I’m a huge fan of investing. I think it’s one of the best ways to build wealth over time. Consistent investing can be a good way to create a successful retirement. Even if you start small and build up, you can make good progress with your finances and your future when you invest.
My husband and I started investing in my retirement eight or nine years ago. We started out by investing $100 a month. It was all we thought we could afford to invest, so that’s what we did. Over time, as we began to earn more and our situation improved, we began investing more and more. Now we invest closer to $600 a month, with my husband’s employer offering us even more, since there is a match.
There are plenty of folks who like the idea of setting aside money, but they do so in a savings account because it’s considered “safer” than investing. However, you might not be able to build the wealth you need — no matter how much you set aside each month — if you just focus on saving.
Saving vs. Investing
One of the cool tools you can use to see the difference between saving and investing is the Wealth Calculator from Stocks for the Week. Say you could set aside $500 a month. If you did this for 20 years, the calculator shows you that you can expect to end up with $246,637. That’s not nearly enough to retire on — and this makes the assumption that you are going to earn 2% APY on your money. But what if you put half of it in savings and invested the other half? The Wealth Calculator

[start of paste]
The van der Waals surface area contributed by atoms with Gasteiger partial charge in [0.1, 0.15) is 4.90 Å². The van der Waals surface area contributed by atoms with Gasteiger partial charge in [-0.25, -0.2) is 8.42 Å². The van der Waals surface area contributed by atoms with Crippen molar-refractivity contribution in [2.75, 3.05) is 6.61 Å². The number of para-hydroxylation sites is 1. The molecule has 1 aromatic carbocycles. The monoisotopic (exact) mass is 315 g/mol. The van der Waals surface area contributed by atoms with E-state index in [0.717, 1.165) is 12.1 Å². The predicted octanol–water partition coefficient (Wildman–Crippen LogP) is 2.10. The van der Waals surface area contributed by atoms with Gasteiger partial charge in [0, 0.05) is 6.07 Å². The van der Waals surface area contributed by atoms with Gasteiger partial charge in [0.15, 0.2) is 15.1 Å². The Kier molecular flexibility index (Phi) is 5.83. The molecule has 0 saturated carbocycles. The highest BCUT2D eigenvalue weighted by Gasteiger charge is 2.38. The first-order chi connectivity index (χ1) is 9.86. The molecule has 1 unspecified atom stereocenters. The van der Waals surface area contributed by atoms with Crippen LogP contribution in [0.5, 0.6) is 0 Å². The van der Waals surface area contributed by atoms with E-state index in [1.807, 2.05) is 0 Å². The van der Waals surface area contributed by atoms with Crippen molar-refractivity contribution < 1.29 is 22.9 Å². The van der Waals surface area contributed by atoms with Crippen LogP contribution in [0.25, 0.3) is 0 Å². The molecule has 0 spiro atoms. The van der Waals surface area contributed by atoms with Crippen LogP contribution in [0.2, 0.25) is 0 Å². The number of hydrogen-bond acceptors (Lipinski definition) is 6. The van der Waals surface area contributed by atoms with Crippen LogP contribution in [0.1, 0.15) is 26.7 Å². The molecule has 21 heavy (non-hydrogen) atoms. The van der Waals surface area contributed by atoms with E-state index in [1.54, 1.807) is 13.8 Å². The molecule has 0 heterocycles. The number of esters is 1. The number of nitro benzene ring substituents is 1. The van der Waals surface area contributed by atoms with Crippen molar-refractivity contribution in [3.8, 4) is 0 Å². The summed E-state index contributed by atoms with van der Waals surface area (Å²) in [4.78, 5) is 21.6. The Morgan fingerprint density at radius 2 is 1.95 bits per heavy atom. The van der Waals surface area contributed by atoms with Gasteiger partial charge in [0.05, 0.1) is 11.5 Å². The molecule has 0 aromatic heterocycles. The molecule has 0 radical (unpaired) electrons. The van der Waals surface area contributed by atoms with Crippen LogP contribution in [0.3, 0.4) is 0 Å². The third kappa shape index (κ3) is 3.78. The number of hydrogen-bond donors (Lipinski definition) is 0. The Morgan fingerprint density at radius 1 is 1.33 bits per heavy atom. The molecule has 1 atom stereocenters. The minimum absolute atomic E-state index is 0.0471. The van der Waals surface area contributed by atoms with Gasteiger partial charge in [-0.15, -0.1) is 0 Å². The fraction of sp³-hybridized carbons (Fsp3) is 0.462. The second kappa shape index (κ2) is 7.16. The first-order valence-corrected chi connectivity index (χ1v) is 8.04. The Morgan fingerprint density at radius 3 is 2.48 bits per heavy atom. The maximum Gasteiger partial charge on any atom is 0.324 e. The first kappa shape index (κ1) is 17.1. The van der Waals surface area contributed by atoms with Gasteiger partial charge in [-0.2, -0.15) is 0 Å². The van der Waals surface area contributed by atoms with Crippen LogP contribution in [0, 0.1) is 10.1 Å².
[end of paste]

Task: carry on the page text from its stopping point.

But what if you put half of it in savings and invested the other half in stocks? The Wealth Calculator assumes that this setup would net you about 6% of annualized return. After 30 years you would have $501,893. For the very careful retiree, it might be possible to survive on this money, as long as you kept working part-time for the first decade or so of retirement, and you lived very frugally.
Finally, what if you invested all of your $500 a month in stocks? After 30 years, you would wind up with $1,119,796 according to the Stocks for the Week calculator. If you believe the 4% rule, that’s enough for you to get about $44,791.84 per year to live on, and there is a good chance you will outlive your money. Not bad. For many retirees who choose to retire in a low-cost area, that’s enough to live comfortably, and even travel a little bit.
Of course, the calculator just gives you a rough idea of what to expect. It doesn’t take into account inflation, and it operates on assumptions of long-term performance, since the actual performance of the market varies according to conditions.
The point of the illustration is to help you figure out how much you should set aside, and to help you see how investing in stocks — even if you invest between 50% and 75% of your contributions in stocks — can help you build wealth at a faster pace. With this kind of planning, you can prepare for a financial freedom.